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Myanmar Confirms Controversial Rohingya Plan at United Nations

  • Reuters

Rohingya Muslims pass time near their shelter at a refugee camp outside Sittwe, Myanmar, June 4, 2014.

Rohingya Muslims pass time near their shelter at a refugee camp outside Sittwe, Myanmar, June 4, 2014.

Myanmar has confirmed to the United Nations it is finalizing a plan that will offer minority Rohingya Muslims citizenship if they change their ethnicity to suggest Bangladeshi origin, a move rights groups say could force thousands into detention camps.

Most of Myanmar's 1.1 million Rohingya are stateless and live in apartheid-like conditions in Rakhine state on the western coast of the predominantly Buddhist country. Almost 140,000 Rohingya remain displaced after deadly clashes with ethnic Rakhine Buddhists in 2012.

Reuters reported at the weekend that the national government had drafted a plan that will give members of the persecuted Rohingya minority a bleak choice: accept ethnic reclassification and the prospect of citizenship, or be detained.

Myanmar's Minister for Foreign Affairs Wunna Maung Lwin addresses the 69th United Nations General Assembly at the U.N. headquarters in New York, Sept. 29, 2014.

Myanmar's Minister for Foreign Affairs Wunna Maung Lwin addresses the 69th United Nations General Assembly at the U.N. headquarters in New York, Sept. 29, 2014.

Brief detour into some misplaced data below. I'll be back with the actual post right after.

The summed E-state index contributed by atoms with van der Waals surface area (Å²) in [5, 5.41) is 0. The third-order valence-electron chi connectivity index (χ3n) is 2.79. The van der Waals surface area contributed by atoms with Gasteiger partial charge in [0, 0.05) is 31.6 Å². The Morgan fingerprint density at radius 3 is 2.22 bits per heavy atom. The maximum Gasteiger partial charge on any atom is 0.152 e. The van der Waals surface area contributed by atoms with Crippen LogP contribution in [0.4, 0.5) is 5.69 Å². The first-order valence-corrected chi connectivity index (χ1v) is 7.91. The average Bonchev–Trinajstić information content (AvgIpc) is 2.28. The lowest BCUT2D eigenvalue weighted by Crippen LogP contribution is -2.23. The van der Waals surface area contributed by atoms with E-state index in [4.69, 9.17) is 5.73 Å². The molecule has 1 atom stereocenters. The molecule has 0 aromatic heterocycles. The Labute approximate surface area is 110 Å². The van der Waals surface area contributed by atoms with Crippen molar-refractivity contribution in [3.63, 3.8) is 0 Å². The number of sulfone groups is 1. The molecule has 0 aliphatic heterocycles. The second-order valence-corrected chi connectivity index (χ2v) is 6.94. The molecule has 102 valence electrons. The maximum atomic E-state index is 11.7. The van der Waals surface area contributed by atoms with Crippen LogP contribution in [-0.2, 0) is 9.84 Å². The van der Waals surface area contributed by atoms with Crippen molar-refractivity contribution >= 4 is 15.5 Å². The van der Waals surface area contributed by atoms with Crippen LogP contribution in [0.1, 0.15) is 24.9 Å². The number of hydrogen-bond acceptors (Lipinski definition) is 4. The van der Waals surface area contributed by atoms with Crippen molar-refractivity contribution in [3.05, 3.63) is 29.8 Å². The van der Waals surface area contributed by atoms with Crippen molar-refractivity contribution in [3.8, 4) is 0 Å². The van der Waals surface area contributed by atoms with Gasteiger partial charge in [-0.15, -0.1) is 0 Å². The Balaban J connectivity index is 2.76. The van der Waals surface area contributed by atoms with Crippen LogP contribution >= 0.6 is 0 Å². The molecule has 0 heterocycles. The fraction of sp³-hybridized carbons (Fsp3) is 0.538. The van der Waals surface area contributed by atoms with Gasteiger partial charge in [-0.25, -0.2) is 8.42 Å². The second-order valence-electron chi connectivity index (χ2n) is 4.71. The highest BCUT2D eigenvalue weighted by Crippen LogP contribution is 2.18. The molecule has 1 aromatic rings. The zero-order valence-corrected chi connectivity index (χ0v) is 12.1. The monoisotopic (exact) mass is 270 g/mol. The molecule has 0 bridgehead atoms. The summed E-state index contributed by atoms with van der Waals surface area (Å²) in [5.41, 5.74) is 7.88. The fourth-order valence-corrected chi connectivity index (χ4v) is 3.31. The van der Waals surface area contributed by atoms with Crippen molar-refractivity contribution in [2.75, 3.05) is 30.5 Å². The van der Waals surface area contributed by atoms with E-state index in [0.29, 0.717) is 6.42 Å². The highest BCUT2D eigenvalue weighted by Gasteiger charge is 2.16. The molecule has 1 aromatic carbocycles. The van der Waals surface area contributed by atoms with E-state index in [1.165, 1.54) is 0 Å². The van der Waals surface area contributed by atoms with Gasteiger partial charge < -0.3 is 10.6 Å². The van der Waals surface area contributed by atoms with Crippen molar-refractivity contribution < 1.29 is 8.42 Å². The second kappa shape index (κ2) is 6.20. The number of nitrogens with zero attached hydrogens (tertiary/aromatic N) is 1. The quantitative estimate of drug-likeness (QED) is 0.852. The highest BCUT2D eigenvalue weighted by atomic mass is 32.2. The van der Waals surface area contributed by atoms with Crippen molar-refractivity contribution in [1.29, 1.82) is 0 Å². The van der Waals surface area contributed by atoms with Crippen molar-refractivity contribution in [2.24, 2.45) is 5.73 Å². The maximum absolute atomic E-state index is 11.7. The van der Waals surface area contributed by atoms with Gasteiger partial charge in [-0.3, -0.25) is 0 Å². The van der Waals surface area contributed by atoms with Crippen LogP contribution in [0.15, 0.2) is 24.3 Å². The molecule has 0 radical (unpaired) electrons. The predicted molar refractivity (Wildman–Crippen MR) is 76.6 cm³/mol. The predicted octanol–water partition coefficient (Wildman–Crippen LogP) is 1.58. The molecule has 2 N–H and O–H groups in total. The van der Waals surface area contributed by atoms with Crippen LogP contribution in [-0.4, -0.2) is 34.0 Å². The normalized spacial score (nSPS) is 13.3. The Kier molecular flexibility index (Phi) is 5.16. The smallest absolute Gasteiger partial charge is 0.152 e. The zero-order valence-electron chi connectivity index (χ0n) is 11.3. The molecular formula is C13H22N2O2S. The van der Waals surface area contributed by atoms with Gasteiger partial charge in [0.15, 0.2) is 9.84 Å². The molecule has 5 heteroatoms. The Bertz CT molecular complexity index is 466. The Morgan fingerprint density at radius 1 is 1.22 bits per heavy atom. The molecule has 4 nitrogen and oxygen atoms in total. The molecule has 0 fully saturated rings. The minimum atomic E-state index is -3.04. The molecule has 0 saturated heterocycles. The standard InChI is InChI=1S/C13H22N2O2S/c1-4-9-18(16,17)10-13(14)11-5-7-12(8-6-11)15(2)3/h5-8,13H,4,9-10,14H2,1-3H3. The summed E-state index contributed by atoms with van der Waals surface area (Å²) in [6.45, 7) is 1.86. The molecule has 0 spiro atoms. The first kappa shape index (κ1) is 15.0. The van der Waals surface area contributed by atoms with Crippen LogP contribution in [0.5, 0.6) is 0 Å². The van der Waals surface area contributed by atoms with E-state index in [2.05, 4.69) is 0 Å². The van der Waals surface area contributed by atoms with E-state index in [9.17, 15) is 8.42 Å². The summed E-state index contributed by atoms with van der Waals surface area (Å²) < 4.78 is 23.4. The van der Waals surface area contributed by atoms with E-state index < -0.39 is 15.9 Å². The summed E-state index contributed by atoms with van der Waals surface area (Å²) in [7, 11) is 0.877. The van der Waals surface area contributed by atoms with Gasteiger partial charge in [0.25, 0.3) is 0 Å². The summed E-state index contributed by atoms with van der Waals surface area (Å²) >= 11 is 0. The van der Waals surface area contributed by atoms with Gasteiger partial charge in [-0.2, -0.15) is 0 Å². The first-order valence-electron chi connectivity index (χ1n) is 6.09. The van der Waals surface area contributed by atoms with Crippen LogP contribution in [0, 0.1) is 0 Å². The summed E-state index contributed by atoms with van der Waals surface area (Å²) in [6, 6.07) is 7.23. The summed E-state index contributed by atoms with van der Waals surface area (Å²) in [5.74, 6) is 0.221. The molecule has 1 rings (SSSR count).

“An action plan is being finalized and will soon be launched,” Foreign Minister Wunna Maung Lwin said in an address to the U.N. General Assembly on Monday, requesting the United Nations to “provide much-needed development assistance there”.

“We are working for peace, stability, harmony and development of all people in Rakhine state,” he said.

It was the first public reference to the controversial plan, which the government has been drafting largely in secret, to the extent that humanitarian workers have until recently been shown only hard copies.

The Rakhine State Action Plan outlines projects including rebuilding homes for displaced people, improving health care and education, and promoting reconciliation, according to a draft obtained by Reuters.

More controversially, the plan contains a section on a process to determine whether Rohingya are citizens. Rohingya would be required to register their identities as Bengali, a term most reject because it implies they are illegal immigrants from Bangladesh despite having lived in the area for generations.

The plan proposes that authorities “construct temporary camps in required numbers for those who refuse to be registered and those without adequate documents”.

It states that the government will ask the U.N. Refugee Agency, the UNHCR, for help to resettle overseas those who fail to obtain citizenship.

But a UNHCR spokeswoman told Reuters it would be impossible for the agency to do so, because they would not be “recognized refugees who have fled persecution and conflict across international borders”.

That raises the possibility that Rohingya could be forced from their villages and detained indefinitely, warned Phil Robertson, deputy director for Asia at Human Rights Watch.

“This plan is profoundly troubling because it would strip the Rohingya of their rights, systematically lock them down in closed camps in what amounts to arbitrary, indefinite detention,” he said.

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